An invaluable resource for anyone going through a challenging time, with a wealth of guidance on how to incorporate mindfulness into your wellbeing practice.
  • Ayurveda: A Complete Ayurvedic Guide To Self-Healing And Improved Health, by Joseph Shivan and Aryn Meads
    A book about healing with Ayurveda which includes useful guidance for those with anxiety and depression.
  • First, We Make the Beast Beautiful, by Sarah Wilson.
    An uplifting perspective on depression for anyone struggling day to day.
  • Feeling Good: the New Mood Therapy, by David Burns
    A toolkit for improving your mood.
  • The Highly Sensitive Person, by Elaine N. Aron
    Full of research and helpful insight, as well as valuable self-care tips.
  • The Anxiety and Phobia Workbook, by Edmund Bourne
    A practical guide offering coping skills and exercises for all forms of anxiety.
  • The Relaxation and Stress Reduction Workbook, by Martha Davis, Elizabeth Robbins Eshelman, and Matthew McKay
    A practical guide to reducing stress and experiencing simple relaxation.


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For Depression, Anxiety and Chronic Stress

When you’re in the midst of a period of depression, intense anxiety or chronic stress, it is often difficult to see a way out. Trapped in a cycle of troubling thoughts and overwhelming emotions, it’s normal for daily life to become too much. 

Many people struggle to complete simple tasks and find it difficult to keep up with their work, their housework, their families and social lives, and their self care and personal hygiene. If you dread waking up in the morning and find it really hard to get out of bed, please know that you’re not alone. 

Seeking help, and engaging in self-help techniques, is vital. That might feel impossible at the moment but remember there’s no pressure; it’s OK to start small and do things at your own pace. One of the simplest things you can do for yourself during a period of severe depression, for example, is simply to get up and stand in the shower.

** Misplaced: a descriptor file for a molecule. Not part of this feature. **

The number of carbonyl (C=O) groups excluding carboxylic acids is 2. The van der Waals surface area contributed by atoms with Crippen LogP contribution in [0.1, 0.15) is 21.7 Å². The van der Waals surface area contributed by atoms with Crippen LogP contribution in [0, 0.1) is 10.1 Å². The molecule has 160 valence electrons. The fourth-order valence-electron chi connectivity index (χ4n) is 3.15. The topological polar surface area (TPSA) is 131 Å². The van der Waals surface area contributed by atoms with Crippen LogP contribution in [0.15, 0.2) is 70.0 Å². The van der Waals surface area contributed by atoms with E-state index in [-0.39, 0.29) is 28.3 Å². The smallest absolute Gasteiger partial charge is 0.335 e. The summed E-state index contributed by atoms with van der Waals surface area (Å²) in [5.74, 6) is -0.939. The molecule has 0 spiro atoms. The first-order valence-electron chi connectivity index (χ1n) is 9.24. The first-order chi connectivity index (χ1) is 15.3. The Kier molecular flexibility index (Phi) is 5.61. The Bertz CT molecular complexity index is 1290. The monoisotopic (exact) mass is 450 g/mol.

But sometimes it can be incredibly helpful to get out of your usual routine and interrupt the cycle. Retreats for depression, anxiety and chronic stress offer a number of important benefits:

  • They take you out of your usual environment, and in doing so, disrupt cyclical thoughts, opening you up to the potential for a new perspective.

  • They offer a supportive and non-judgmental space in which you can try new activities and self-care techniques. For example, you might discover yoga, meditation, or Ayurvedic treatments and routines that help to lift your mood and bring about a sense of calm.

  • Some retreats include learning experiences — you will gain insight into your mental health, and take home actionable, simple methods for feeling better.

  • Away from your family, friends and colleagues, you can reflect on your circumstances and health from a place of greater detachment and awareness. 

You can find retreats specifically designed to support you with your mental health rooted in several different health systems and philosophies. Whether you’re looking for mindfulness-based support, a retreat that uses cognitive behavioral therapy to change the way you respond to triggers, a simple yoga and meditation retreat to help you relax, or even an Ayurvedic retreat, there are a lot of options and it just takes determining what is most suitable.  


For Anxiety, Depression, and Chronic Stress

Ashrams exist all around the world. They are places of spiritual community and retreat, and many of them offer residential stays. They provide an authentic experience of their values and traditions—whether the ashram is focused on meditation, yoga, or a particular religion or school of thought. Many ashrams are secular or spiritual rather than religious. 

Some ashrams offer tailored retreats or residential stays specifically for people with depression, anxiety, or those suffering from chronic stress. Others simply welcome and support all people—including those who are experiencing ill mental health.

While ashram living isn’t for everyone, some people find that a stay in an ashram can become a powerful healer for depression. You live in community, and with simplicity. You participate in the daily life of the ashram and you meditate, chant, practice yoga, or simply sit in silent reflection with other people. There is a focus on higher living, and this freedom from the pressures and endless digital demands of modern life allows you space to heal. 

More information coming soon about about ashrams for depression.